The Institute of Medicine (IOM) report Enhancing Food Safety: The Role of the Food and Drug Administration, released on June 8, criticized the U.S. Food and Drug Administration’s (FDA) approach to food safety. The report recommended that the FDA take a proactive approach by relying on prevention and surveillance rather than continuing its current reactive approach to address potential failures in ensuring the safety of the nation’s food supply. (For more on the report, see “The FDA’s Evolving Approach to Food Safety.”)
The IOM report recommended a risk-based approach to food safety. The institute made several recommendations to the FDA to further the development of a proactive, risk-based food safety program. One suggestion was to develop a centralized repository for sharing food safety data with other federal, state, and local agencies.
A second recommendation involved streamlining the inspection program by developing inspection standards to be shared with state and local agencies, by delegating more of the actual inspections to those agencies, and by increasing food safety education and risk communication. Yet another recommendation was to establish a single, centralized food safety agency to unify the food safety efforts of all federal, state, and local agencies.
Insight Into the Budget
Although the FDA’s fiscal year (FY) 2011 proposed budget was not developed specifically with the IOM report in mind, examination of its plans and allocations against the report’s findings may provide some insight. President Obama’s FY 2011 budget includes $22.02 million for user fees to register food facilities, to conduct import review and product sampling, and to conduct additional food safety and good manufacturing practices inspections of domestic and foreign facilities. With these resources, the FDA will increase its capacity to establish an integrated national food safety system and further strengthen food safety inspection, response, and import review.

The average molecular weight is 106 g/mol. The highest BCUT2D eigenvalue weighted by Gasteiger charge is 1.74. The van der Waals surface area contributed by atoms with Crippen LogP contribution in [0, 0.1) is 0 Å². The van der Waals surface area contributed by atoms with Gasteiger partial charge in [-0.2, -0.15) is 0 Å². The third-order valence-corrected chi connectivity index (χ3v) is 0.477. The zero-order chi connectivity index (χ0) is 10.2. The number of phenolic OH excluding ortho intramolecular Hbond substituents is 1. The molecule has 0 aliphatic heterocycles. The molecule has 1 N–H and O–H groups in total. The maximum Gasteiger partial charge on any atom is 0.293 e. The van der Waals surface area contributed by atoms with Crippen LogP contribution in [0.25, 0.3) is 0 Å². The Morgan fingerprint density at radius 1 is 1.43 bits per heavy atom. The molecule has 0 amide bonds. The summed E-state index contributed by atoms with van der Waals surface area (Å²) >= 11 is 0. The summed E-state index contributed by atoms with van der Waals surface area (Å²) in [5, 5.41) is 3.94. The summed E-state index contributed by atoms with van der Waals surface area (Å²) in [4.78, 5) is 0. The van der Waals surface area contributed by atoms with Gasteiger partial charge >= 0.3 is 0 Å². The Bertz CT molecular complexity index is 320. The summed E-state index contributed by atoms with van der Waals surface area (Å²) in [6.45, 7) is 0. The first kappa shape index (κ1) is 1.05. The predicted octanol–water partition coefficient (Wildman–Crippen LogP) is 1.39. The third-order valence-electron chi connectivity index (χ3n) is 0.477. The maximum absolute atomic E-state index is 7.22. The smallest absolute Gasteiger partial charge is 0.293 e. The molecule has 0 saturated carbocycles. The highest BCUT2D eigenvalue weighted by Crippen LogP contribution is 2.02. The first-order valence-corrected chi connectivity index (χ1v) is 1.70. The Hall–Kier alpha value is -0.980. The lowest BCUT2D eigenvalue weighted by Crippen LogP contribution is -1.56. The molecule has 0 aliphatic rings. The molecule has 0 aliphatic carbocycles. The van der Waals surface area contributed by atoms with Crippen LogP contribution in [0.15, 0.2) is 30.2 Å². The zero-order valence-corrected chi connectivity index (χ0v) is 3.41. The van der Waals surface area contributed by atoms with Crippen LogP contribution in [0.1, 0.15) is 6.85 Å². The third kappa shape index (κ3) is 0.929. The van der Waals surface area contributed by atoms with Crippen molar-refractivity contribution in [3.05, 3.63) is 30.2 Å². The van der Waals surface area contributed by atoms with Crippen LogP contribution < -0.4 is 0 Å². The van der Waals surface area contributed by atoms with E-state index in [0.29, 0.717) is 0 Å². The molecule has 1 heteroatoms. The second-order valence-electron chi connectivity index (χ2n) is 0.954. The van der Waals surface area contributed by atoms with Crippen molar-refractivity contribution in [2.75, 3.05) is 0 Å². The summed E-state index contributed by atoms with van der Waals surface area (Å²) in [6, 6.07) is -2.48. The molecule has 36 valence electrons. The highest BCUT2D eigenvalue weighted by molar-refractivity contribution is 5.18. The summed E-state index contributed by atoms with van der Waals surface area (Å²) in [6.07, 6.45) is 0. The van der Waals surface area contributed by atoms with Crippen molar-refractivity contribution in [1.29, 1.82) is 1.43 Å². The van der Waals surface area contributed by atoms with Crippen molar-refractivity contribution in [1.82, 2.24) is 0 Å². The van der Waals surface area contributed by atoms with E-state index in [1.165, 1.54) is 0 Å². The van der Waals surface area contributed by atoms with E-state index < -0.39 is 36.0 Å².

The FDA plans to execute its regulatory responsibilities through four announced subprograms. Under the first, “Prioritizing Prevention,” the agency will set new standards for food safety, including preventive controls, record keeping, requirements for identifying food facilities, and program standards for inspections and for collecting and analyzing samples. Included among those will be standards for evaluating food safety systems in foreign countries, part of the FDA’s development of a modern import safety program.
The agency will also develop standards for enforcement, response, and recovery for use in an integrated national system for food safety. Audits of regulatory and public health partners against those food safety program standards will be conducted. Funding for the “Prioritizing Prevention” program is $7,117,000 and 20 full-time equivalents (FTE). User fees will generate $75,633,800 and 144 FTES.
The Government Accountability Office defines FTE as the number of total hours worked divided by the maximum number of compensable hours in a work year as defined by law. For example, if the work year is defined as 2,080 hours, then one worker occupying a paid full-time job all year would consume one FTE. Two employees working for 1,040 hours each would consume one FTE between the two of them.
The second subprogram, “Strengthening Surveillance and Enforcement,” will see the FDA enhance its surveillance capabilities using the integrated national food safety system. This will be done in conjunction with state liaisons and by developing and implementing a national work plan for inspecting and sampling at food manufacturing and distribution facilities. Enhanced surveillance capacity, including gathering data and evaluating food safety systems in foreign countries, will play a key part in the FDA’s strengthened import safety program.
The FDA will improve risk analysis and research for food and feed safety to allow the agency to better target and prioritize food safety efforts, sampling, and inspections. The agency will improve data collection for risk analysis and detection of food safety signals by helping consumers report problems with foods and expanding the National Antimicrobial Resistance Monitoring System in partnership with the Centers for Disease Control and Prevention and the U.S. Department of Agriculture. The agency will expand laboratory capacity and capability, including a new mobile laboratory for remote, on-site testing, and will increase inspection capacity through the integrated national food safety system by hiring and training new food safety inspectors.